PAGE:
Or to them.
The Warriors are crushing them by a combined 41 points through two games, with the series set to shift to Cleveland for Game 3 at 9 p.m. Wednesday.
And so, after the Cavs were beaten 132-113 in Game 2 on Sunday, a poor soul asked LeBron James if the loss meant they, you know, just really have to defend home court now.
James said: "Well, are you a smart guy? ... If we don't defend home court, then what happens?"
Kevin Love, somehow, was asked roughly the same thing, if Game 3 was "pivotal' now. Because, really, if this next one doesn't work out, there's always Game 4 (no team has come back from 3-0 in the playoffs).
"Of course," Love offered. "Being down 0-2, going back home, we have to take care of business. We have to defend our home court, and we are in the same position that we were in last year, and going into Cleveland we're going to need to make it a tough environment for them. And it definitely is a must win, yeah."
It is true, the Cavs trailed the Warriors 2-0 at this point in the 2016 Finals. But times are inarguably different, and more dire, for Cleveland.
Golden State didn't have Kevin Durant then, who is dominating this series (as is Stephen Curry, unlike last season). Durant has scored 71 points so far, while Curry has added 60 and is coming off a triple double.
In last year's Finals, Cleveland's worst game was Game 2 -- a draining, 33-point defeat. This time, the Cavs played markedly better and the Warriors committed 20 turnovers, and still won by 19.
"As much as the comparison wants to be drawn from last year to this year, this is a totally different team," Kyrie Irving said. "There is no comparison even though we're down 0-2 going back home. It's a different series."
The Cavs can try to change the lineup -- maybe start Iman Shumpert over J.R. Smith. They can attempt to slow the game down (coach Tyronn Lue has resisted this, vehemently).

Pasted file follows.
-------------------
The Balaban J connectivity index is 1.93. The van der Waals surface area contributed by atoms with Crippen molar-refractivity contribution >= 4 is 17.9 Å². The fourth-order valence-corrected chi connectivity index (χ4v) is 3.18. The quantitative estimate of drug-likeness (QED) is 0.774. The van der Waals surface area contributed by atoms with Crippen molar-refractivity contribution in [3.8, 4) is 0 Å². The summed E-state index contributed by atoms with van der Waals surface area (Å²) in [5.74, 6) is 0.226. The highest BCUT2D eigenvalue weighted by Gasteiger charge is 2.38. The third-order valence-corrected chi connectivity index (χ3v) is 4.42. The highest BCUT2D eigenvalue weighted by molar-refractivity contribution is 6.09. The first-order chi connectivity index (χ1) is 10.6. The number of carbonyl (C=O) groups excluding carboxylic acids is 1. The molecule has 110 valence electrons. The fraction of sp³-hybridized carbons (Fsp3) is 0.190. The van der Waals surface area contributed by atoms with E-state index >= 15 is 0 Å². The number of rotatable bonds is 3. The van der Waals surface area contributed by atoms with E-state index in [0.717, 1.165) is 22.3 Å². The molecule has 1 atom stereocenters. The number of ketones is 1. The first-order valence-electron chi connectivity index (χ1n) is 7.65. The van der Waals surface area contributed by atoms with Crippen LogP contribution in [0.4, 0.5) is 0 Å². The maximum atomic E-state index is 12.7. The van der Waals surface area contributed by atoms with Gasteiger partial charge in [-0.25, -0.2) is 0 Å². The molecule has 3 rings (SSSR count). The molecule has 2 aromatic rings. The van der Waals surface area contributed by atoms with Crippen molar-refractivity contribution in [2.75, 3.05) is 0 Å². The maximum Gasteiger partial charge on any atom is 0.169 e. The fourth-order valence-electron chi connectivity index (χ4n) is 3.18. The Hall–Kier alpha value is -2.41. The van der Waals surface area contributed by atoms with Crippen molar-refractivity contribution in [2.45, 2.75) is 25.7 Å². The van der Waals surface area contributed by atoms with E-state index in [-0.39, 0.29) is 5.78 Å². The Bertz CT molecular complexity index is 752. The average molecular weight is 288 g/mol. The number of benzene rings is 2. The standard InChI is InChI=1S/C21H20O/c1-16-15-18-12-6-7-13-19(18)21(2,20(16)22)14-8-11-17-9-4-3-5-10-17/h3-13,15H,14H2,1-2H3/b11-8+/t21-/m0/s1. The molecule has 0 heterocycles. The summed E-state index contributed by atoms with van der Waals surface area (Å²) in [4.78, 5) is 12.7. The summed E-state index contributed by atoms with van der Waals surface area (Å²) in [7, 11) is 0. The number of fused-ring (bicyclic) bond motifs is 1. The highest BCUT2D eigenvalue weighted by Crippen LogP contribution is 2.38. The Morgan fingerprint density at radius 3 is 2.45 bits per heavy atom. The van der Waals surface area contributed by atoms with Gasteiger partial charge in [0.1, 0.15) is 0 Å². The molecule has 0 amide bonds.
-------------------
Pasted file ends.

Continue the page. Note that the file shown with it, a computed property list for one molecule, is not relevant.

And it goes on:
As James said Sunday night the Cavs needed to do things "I don't want to say differently, because you work so hard to get to this point, but make a couple of changes to see if we can be a lot better defensively and offensively.
"We forced them to 20 turnovers and they still beat us pretty good, so we got to be much better," James said.
And there it is, the only thing that can really be said for the Cavs. They have to do what they do much better than they've done it so far in these Finals.
Cleveland's gotten virtually nothing from anyone outside of the Big 3. And while James (28.5 ppg; 13 rpg; 11 apg) Love (21 ppg; 14 rpg) and Irving (21.5 ppg) have carried the Cavs, they've all had their own sins in games 1 and 2. James coughed up eight turnovers, while Love shot poorly in Game 1 and Irving the same on Sunday.
"Looking at the film after Game 1, a lot of things were telling," Love said. "Tonight it's easy to say we can look at the film and make adjustments, but overall we just -- as an entire unit, we need to play better. And I think we are capable of doing that.
"And if going home to Cleveland and playing in front of our crowd isn't enough for you, then you might as well go home. So I think we will be ready to go."
What else can be said?
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